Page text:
The Edge Servers will be broadly adopted in 5G applications and are referred to as MEC Edge Servers or MEC Servers. MEC, the abbreviation of Multi-Access Edge Computing, or Mobile Edge Computing, is a 5G network architecture placing cloud computing functions and IT service environment at the edge of 5G networks to allow users to directly access data and computing from cellular towers. It can reduce the computing loads of the core network to materialize low-latency and high-reliability services while providing log-in verification, mobility, and roaming functions for user equipments.
MEC Edge Servers are required to feature micro data center function (i.e., local edge cloud) with large storage capacity, so that comprehensive applications and multimedia content need not be placed at the remote data centers but in the local edge cloud. It renders data closer to the users, and the decreased latency should lower the demand for the network bandwidth.
Edge Computing for AIoT
Edge Servers place different demands on the specifications based on the needs of applications. Whether it be the accelerated type, ultra-integrated type, single-node type, multi-node type, robust type, or micro type, the requirements for real-time response and precision, as well as for speed and storage remain. An Edge Server with multiple GPUs and adequate storage capacity is crucial.
The SSDs by Solid State Storage Technology Corporation are instrumental in realizing low-latency for Edge Servers. When compared with the conventional HDDs, the sequential read-write speed of SATA SSDs by Solid State Storage Technology Corporation is five times faster, and the PCIe® 4.0 NVMeTM SSDs is sixty-eight times faster. Furthermore, the SSDs by Solid State Storage Technology Corporation feature the latest LDPC ECC technology with highly complex decoding capacity, which made them most suitable for error correction for high-speed transmission to ensure data accuracy, and to increase reliability in data access.
As Edge Servers require larger local storage spaces or feature the function of micro data centers, high-volume and stable storage capacity become especially important. Before factory exit, the SSD products by Solid State Storage Technology Corporation have all passed reliability tests of higher standards than those of the industry and extreme-temperature endurance testing that complies with industry standards to provide more stable, enduring, high-performance, and power-saving SSD products for the Edge Servers.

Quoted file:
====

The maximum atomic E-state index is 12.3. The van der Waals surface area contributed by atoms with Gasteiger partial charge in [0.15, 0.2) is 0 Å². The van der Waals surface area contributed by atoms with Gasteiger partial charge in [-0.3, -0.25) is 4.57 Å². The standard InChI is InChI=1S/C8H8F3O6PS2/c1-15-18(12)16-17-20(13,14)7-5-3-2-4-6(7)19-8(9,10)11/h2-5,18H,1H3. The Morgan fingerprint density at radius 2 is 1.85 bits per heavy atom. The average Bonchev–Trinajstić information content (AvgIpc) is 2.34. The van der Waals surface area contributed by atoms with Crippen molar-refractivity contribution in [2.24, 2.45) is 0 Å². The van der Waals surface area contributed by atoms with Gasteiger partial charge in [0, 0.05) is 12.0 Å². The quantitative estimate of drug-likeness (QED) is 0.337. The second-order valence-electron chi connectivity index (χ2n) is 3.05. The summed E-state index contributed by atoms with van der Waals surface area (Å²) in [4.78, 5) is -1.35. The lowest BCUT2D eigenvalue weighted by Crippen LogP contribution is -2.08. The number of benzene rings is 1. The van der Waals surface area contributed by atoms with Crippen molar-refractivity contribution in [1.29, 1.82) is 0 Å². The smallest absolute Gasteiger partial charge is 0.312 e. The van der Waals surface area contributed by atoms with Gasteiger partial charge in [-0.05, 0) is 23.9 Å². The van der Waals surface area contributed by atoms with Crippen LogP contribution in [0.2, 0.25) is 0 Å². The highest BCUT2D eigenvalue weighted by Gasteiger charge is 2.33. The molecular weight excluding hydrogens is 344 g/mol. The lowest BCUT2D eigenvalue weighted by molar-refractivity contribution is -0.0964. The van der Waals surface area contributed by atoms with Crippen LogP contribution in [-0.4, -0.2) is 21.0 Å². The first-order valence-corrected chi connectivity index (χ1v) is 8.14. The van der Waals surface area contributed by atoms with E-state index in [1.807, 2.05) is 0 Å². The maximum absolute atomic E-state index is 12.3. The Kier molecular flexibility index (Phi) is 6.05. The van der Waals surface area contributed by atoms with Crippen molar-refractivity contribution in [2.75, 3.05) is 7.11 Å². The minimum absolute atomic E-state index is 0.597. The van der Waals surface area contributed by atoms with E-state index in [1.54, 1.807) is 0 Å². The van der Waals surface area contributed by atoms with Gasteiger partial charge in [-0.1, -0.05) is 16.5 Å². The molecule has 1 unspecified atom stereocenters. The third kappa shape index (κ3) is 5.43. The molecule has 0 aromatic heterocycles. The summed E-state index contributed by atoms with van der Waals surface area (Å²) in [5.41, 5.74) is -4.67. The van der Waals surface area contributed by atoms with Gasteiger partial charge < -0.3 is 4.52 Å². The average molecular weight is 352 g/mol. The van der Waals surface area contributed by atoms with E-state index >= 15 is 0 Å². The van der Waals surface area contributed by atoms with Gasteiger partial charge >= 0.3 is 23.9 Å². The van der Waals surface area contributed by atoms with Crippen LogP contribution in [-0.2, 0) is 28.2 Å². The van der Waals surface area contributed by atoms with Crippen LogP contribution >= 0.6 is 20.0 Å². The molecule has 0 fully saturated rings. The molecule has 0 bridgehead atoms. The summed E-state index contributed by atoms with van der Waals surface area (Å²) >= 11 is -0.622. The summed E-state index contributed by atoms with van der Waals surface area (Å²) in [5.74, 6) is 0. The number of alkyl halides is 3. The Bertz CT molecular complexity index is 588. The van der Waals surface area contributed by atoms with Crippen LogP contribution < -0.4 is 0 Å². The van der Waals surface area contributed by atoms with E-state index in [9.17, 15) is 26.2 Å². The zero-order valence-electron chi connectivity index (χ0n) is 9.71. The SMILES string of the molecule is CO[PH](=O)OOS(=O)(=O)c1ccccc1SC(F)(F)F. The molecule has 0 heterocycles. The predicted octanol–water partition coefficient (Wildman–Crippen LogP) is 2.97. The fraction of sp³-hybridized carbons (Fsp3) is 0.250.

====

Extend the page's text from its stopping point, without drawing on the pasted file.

Renowned for its robust characteristics, Compact Industry PCs have enjoyed a flourishing journey in developing side-by-side with Industry 4.0 and IoT technologies. With AIoT applications, the Edge Servers are distributed across different locations, and the installation environments are increasingly diversified or rugged, while the rugged specifications are being placed front and center in overcoming strong vibration, unexpected collisions, temperature variation, etc. Before factory exit, the high-specification Wide-Temp SSDs produced by Solid State Storage Technology Corporation pass through industrial extended wide-temperature test and comply with the Anti-Vibration standards of the US military-grade standard, MIL-STD-810G, and Anti-Shock standards of the US military-grade standard, MIL-STD-202G and MIL-STD-883 to meet the requirements for industrial-grade Compact PC applications.
The world-renowned public cloud service provider in its Cloud Data Center features many enterprise-class PCIe® NVMeTM M.2 SSDs produced by Solid State Storage Technology Corporation in providing the resources needed by its users.
SSD Model: AD2 / EP3 / EPX Enterprise Grade M.2 22110 SSD